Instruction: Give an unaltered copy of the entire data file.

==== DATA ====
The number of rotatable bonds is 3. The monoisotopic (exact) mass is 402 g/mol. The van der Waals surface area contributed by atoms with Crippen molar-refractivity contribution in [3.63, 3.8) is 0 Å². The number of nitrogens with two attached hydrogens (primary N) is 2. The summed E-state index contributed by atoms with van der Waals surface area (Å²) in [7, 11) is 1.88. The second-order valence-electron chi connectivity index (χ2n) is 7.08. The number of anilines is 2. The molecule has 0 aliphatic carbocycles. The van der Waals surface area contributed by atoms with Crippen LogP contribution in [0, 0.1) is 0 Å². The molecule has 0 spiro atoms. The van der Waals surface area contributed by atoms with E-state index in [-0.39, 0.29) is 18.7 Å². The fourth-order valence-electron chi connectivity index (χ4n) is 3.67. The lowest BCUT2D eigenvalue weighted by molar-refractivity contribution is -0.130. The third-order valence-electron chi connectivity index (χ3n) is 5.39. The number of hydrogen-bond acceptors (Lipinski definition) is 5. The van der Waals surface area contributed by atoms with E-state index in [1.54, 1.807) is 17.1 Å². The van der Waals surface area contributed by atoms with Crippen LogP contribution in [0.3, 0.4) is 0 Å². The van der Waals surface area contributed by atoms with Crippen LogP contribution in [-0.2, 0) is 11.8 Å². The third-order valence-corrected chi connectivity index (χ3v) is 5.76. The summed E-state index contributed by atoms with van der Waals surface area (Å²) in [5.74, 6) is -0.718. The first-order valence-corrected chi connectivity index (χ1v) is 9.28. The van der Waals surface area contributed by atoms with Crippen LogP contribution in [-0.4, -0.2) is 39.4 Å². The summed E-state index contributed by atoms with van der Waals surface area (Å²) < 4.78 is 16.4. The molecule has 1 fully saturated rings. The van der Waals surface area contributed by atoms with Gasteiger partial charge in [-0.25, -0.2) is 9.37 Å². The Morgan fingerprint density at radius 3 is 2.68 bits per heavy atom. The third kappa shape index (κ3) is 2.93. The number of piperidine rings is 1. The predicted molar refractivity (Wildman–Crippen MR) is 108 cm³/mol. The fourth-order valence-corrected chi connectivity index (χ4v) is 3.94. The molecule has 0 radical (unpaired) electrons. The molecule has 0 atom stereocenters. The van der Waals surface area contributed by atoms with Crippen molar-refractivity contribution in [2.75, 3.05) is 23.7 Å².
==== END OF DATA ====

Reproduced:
The number of rotatable bonds is 3. The monoisotopic (exact) mass is 402 g/mol. The van der Waals surface area contributed by atoms with Crippen molar-refractivity contribution in [3.63, 3.8) is 0 Å². The number of nitrogens with two attached hydrogens (primary N) is 2. The summed E-state index contributed by atoms with van der Waals surface area (Å²) in [7, 11) is 1.88. The second-order valence-electron chi connectivity index (χ2n) is 7.08. The number of anilines is 2. The molecule has 0 aliphatic carbocycles. The van der Waals surface area contributed by atoms with Crippen LogP contribution in [0, 0.1) is 0 Å². The molecule has 0 spiro atoms. The van der Waals surface area contributed by atoms with E-state index in [-0.39, 0.29) is 18.7 Å². The fourth-order valence-electron chi connectivity index (χ4n) is 3.67. The lowest BCUT2D eigenvalue weighted by molar-refractivity contribution is -0.130. The third-order valence-electron chi connectivity index (χ3n) is 5.39. The number of hydrogen-bond acceptors (Lipinski definition) is 5. The van der Waals surface area contributed by atoms with E-state index in [1.54, 1.807) is 17.1 Å². The van der Waals surface area contributed by atoms with Crippen LogP contribution in [0.3, 0.4) is 0 Å². The van der Waals surface area contributed by atoms with Crippen LogP contribution in [-0.2, 0) is 11.8 Å². The third-order valence-corrected chi connectivity index (χ3v) is 5.76. The summed E-state index contributed by atoms with van der Waals surface area (Å²) in [5.74, 6) is -0.718. The first-order valence-corrected chi connectivity index (χ1v) is 9.28. The van der Waals surface area contributed by atoms with Crippen LogP contribution in [-0.4, -0.2) is 39.4 Å². The summed E-state index contributed by atoms with van der Waals surface area (Å²) < 4.78 is 16.4. The molecule has 1 fully saturated rings. The van der Waals surface area contributed by atoms with Gasteiger partial charge in [-0.25, -0.2) is 9.37 Å². The Morgan fingerprint density at radius 3 is 2.68 bits per heavy atom. The third kappa shape index (κ3) is 2.93. The number of piperidine rings is 1. The predicted molar refractivity (Wildman–Crippen MR) is 108 cm³/mol. The fourth-order valence-corrected chi connectivity index (χ4v) is 3.94. The molecule has 0 radical (unpaired) electrons. The molecule has 0 atom stereocenters. The van der Waals surface area contributed by atoms with Crippen molar-refractivity contribution in [2.75, 3.05) is 23.7 Å².